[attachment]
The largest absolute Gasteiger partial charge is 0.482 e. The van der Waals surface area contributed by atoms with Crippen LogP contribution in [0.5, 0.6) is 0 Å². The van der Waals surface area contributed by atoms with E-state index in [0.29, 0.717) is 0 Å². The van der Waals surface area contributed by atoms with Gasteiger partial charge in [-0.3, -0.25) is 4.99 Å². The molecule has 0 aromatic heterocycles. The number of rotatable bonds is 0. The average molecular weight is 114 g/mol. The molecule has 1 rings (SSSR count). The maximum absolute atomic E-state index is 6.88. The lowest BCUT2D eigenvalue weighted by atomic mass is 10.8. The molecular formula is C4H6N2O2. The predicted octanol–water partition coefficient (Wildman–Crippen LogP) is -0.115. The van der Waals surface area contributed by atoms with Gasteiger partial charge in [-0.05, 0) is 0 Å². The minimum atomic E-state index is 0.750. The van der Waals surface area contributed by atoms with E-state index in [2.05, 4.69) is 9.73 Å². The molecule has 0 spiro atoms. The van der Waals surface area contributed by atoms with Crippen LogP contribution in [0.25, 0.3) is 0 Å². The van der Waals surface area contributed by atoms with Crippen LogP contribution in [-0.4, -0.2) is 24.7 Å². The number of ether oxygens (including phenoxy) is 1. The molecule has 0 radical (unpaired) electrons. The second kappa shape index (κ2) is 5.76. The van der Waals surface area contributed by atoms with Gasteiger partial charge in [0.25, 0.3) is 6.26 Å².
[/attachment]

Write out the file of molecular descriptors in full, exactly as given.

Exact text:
The largest absolute Gasteiger partial charge is 0.482 e. The van der Waals surface area contributed by atoms with Crippen LogP contribution in [0.5, 0.6) is 0 Å². The van der Waals surface area contributed by atoms with E-state index in [0.29, 0.717) is 0 Å². The van der Waals surface area contributed by atoms with Gasteiger partial charge in [-0.3, -0.25) is 4.99 Å². The molecule has 0 aromatic heterocycles. The number of rotatable bonds is 0. The average molecular weight is 114 g/mol. The molecule has 1 rings (SSSR count). The maximum absolute atomic E-state index is 6.88. The lowest BCUT2D eigenvalue weighted by atomic mass is 10.8. The molecular formula is C4H6N2O2. The predicted octanol–water partition coefficient (Wildman–Crippen LogP) is -0.115. The van der Waals surface area contributed by atoms with Gasteiger partial charge in [-0.05, 0) is 0 Å². The minimum atomic E-state index is 0.750. The van der Waals surface area contributed by atoms with E-state index in [2.05, 4.69) is 9.73 Å². The molecule has 0 spiro atoms. The van der Waals surface area contributed by atoms with Crippen LogP contribution in [0.25, 0.3) is 0 Å². The van der Waals surface area contributed by atoms with Crippen LogP contribution in [-0.4, -0.2) is 24.7 Å². The number of ether oxygens (including phenoxy) is 1. The molecule has 0 radical (unpaired) electrons. The second kappa shape index (κ2) is 5.76. The van der Waals surface area contributed by atoms with Gasteiger partial charge in [0.25, 0.3) is 6.26 Å².